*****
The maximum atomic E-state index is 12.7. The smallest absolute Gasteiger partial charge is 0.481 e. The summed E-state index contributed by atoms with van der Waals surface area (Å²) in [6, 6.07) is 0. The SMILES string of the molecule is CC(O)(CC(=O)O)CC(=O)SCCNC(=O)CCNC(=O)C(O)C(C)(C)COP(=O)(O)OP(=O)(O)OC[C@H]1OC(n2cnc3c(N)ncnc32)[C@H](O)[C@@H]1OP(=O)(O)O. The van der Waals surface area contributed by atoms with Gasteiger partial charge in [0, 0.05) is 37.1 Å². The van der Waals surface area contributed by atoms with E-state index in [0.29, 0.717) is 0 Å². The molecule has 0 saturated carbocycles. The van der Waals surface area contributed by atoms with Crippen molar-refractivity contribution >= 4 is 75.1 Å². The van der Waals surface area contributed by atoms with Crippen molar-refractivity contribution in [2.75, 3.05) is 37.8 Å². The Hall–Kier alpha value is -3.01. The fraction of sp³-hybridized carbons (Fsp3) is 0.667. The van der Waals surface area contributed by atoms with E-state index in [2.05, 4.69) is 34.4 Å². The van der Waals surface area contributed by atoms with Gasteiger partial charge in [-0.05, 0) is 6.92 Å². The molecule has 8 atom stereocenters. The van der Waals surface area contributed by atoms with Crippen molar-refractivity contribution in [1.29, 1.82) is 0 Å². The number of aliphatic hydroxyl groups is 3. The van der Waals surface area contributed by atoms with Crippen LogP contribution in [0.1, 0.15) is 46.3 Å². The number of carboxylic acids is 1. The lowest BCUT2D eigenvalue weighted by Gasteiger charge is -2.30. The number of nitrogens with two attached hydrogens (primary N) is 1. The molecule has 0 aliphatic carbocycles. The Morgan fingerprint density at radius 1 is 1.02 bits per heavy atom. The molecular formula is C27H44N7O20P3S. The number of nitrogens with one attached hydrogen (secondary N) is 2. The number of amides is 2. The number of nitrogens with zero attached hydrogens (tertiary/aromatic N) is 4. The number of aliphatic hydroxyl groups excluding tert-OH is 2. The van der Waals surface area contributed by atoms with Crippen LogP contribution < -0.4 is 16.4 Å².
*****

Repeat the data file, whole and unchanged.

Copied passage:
The maximum atomic E-state index is 12.7. The smallest absolute Gasteiger partial charge is 0.481 e. The summed E-state index contributed by atoms with van der Waals surface area (Å²) in [6, 6.07) is 0. The SMILES string of the molecule is CC(O)(CC(=O)O)CC(=O)SCCNC(=O)CCNC(=O)C(O)C(C)(C)COP(=O)(O)OP(=O)(O)OC[C@H]1OC(n2cnc3c(N)ncnc32)[C@H](O)[C@@H]1OP(=O)(O)O. The van der Waals surface area contributed by atoms with Gasteiger partial charge in [0, 0.05) is 37.1 Å². The van der Waals surface area contributed by atoms with E-state index in [0.29, 0.717) is 0 Å². The molecule has 0 saturated carbocycles. The van der Waals surface area contributed by atoms with Crippen molar-refractivity contribution >= 4 is 75.1 Å². The van der Waals surface area contributed by atoms with Crippen molar-refractivity contribution in [2.75, 3.05) is 37.8 Å². The Hall–Kier alpha value is -3.01. The fraction of sp³-hybridized carbons (Fsp3) is 0.667. The van der Waals surface area contributed by atoms with E-state index in [2.05, 4.69) is 34.4 Å². The van der Waals surface area contributed by atoms with Gasteiger partial charge in [-0.05, 0) is 6.92 Å². The molecule has 8 atom stereocenters. The van der Waals surface area contributed by atoms with Crippen molar-refractivity contribution in [1.29, 1.82) is 0 Å². The number of aliphatic hydroxyl groups is 3. The van der Waals surface area contributed by atoms with Crippen LogP contribution in [0.1, 0.15) is 46.3 Å². The number of carboxylic acids is 1. The lowest BCUT2D eigenvalue weighted by Gasteiger charge is -2.30. The number of nitrogens with two attached hydrogens (primary N) is 1. The molecule has 0 aliphatic carbocycles. The Morgan fingerprint density at radius 1 is 1.02 bits per heavy atom. The molecular formula is C27H44N7O20P3S. The number of nitrogens with one attached hydrogen (secondary N) is 2. The number of amides is 2. The number of nitrogens with zero attached hydrogens (tertiary/aromatic N) is 4. The number of aliphatic hydroxyl groups excluding tert-OH is 2. The van der Waals surface area contributed by atoms with Crippen LogP contribution < -0.4 is 16.4 Å².